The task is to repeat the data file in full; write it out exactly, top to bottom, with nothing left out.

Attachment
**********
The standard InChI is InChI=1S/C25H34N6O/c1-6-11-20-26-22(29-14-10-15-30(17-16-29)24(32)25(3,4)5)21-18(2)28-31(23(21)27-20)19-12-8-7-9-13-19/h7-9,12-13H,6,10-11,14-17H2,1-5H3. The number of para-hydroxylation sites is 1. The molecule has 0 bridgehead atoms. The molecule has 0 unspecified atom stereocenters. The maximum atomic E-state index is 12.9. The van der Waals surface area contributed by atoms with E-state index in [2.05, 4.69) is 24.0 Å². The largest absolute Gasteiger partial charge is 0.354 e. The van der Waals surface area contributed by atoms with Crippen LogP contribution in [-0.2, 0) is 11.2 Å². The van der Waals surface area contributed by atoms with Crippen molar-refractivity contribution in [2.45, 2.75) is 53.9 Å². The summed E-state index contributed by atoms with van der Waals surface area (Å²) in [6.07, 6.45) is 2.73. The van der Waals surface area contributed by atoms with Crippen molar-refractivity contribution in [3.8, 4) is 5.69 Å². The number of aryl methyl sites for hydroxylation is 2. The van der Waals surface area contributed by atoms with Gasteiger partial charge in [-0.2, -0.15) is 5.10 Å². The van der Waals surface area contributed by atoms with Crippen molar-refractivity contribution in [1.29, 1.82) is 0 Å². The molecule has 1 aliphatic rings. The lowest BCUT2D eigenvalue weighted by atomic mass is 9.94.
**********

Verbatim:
The standard InChI is InChI=1S/C25H34N6O/c1-6-11-20-26-22(29-14-10-15-30(17-16-29)24(32)25(3,4)5)21-18(2)28-31(23(21)27-20)19-12-8-7-9-13-19/h7-9,12-13H,6,10-11,14-17H2,1-5H3. The number of para-hydroxylation sites is 1. The molecule has 0 bridgehead atoms. The molecule has 0 unspecified atom stereocenters. The maximum atomic E-state index is 12.9. The van der Waals surface area contributed by atoms with E-state index in [2.05, 4.69) is 24.0 Å². The largest absolute Gasteiger partial charge is 0.354 e. The van der Waals surface area contributed by atoms with Crippen LogP contribution in [-0.2, 0) is 11.2 Å². The van der Waals surface area contributed by atoms with Crippen molar-refractivity contribution in [2.45, 2.75) is 53.9 Å². The summed E-state index contributed by atoms with van der Waals surface area (Å²) in [6.07, 6.45) is 2.73. The van der Waals surface area contributed by atoms with Crippen molar-refractivity contribution in [3.8, 4) is 5.69 Å². The number of aryl methyl sites for hydroxylation is 2. The van der Waals surface area contributed by atoms with Gasteiger partial charge in [-0.2, -0.15) is 5.10 Å². The van der Waals surface area contributed by atoms with Crippen molar-refractivity contribution in [1.29, 1.82) is 0 Å². The molecule has 1 aliphatic rings. The lowest BCUT2D eigenvalue weighted by atomic mass is 9.94.